Tom Sawyer – Part Fifty-two

Before you read the text, read the following comprehension questions.

1. What did Tom change his mind about while he was standing next to Aunt Polly’s bed?

2. Why wasn’t Tom worried that the ferryboat guard might see him?

3. Why did Tom decide not to keep the boat after he had crossed to the other side of the river?

4. Why was Tom ‘trying his best to keep awake’?

5. What did the boys have for breakfast?

Now read the text and answer the questions.

He had to keep still for a long time after Aunt Polly had gone to bed because she occasionally cried out and turned over in bed. Finally, she lay still, moaning a little in her sleep.

Now the boy came out, slowly stood up next to the bed, shaded the candle-light with his hand, and stood looking at her. His heart was full of pity for her. He took out the note that he had previously written on the tree bark and put it next to the candle. But something occurred to him, and he stood there, thinking. His face brightened up with a happy thought. He put the tree bark back in his pocket. Then he bent over and kissed her lips, and left immediately, closing the door behind him.

He went back to the ferry landing and found nobody there. He walked onto the boat without hesitation. He knew there was nobody on the ferry apart from a guard who always went to sleep and slept heavily.

He untied the small boat at the back of the boat, stepped into it, and was soon rowing cautiously upstream. When he had gone about two kilometres past the village, he started crossing the river. It was hard work. He hit the landing on the other side easily, because this was a familiar bit of work to him.

He thought about capturing the small boat. It might be considered a ship and therefore legitimate prey for a pirate, but he knew a thorough search would be made for it and that might end in disaster. So, he stepped ashore and went into the woods.

He sat down and took a long rest, trying his best to keep awake, and then started walking the final part to the camp. The night was almost over. It was broad daylight before he found himself not far from where the boys had camped. He rested again until the sun was well up and shining on the great river with its splendor, and then he jumped into the stream. A little later he arrived to the camp, still dripping from his swim in the river. He heard Joe say:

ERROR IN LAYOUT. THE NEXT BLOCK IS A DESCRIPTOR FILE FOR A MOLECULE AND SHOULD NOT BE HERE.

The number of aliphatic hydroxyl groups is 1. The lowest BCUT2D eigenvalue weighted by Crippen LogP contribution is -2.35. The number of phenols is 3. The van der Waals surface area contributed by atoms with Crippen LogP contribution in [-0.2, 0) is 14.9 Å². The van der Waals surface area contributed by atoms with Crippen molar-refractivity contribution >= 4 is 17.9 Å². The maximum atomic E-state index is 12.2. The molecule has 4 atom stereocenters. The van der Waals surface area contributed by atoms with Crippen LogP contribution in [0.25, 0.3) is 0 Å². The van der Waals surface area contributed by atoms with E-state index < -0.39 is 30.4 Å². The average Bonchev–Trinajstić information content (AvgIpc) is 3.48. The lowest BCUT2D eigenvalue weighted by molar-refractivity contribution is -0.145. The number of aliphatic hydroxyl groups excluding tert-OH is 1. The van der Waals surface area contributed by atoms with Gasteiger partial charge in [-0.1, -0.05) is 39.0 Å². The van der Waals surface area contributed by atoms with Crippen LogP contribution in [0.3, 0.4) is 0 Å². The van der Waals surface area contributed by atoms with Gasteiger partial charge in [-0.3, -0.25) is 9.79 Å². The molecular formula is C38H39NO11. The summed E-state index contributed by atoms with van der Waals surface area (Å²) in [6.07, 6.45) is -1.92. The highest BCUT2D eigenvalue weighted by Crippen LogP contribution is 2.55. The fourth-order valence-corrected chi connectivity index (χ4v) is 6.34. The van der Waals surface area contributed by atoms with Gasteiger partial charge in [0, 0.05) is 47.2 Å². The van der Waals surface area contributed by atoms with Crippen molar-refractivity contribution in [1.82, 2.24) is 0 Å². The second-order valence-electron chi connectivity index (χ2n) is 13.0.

"No, Tom can be trusted, Huck, and he'll come back. He won't desert. He knows that would be a disgrace to a pirate, and Tom's too proud for that sort of thing. He's up to something or other. Now I wonder what?"

"Well, the things are ours, anyway, aren’t they?"Diccionario online

Almost, Huck, but not yet. The note says they are if he isn’t back here for breakfast."

"Which he is!" exclaimed Tom, with fine dramatic effect, stepping grandly into camp.

A wonderful breakfast of bacon and fish was soon provided, and as the boys started eating it, Tom told them about his adventures.

They were a vain and boastful group of heroes when he had finished.

Then Tom went away on his own to a quiet place to sleep until noon, and the other pirates got ready to fish and explore.

... to be continued!

* The text has been adapted from the Adventures of Tom Sawyer
by Mark Twain


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Tom Sawyer – Part Fifty-three

Before you read the text, read the following comprehension questions.
 

1. How big were the turtle eggs that they found on the river bank?

2. Which circus performers did the boys imítate?

3. Which lucky charm did Tom lose and then find again?

4. Which boy was the first to decide to go home?

5. Which two activities did Tom mention in order to try to convince his friend to stay?
   

Now read the text and answer the questions.
 
After dinner all the gang went to hunt for turtle eggs on the side of the river. They walked about pushing sticks into the sand, and when they found a soft place they went down on their knees and dug with their hands.

Sometimes, they would take fifty or sixty eggs out of one hole. They were perfectly round white things a bit smaller than an English walnut. They had a famous fried-egg feast that night, and another on Friday morning.

After breakfast they went playing and shouting on the sand, and chased each other round and round, taking off their clothes until they were naked, and then continued playing in the river further upstream against the strong current, which took away their legs from under them from time to time and greatly increased the fun.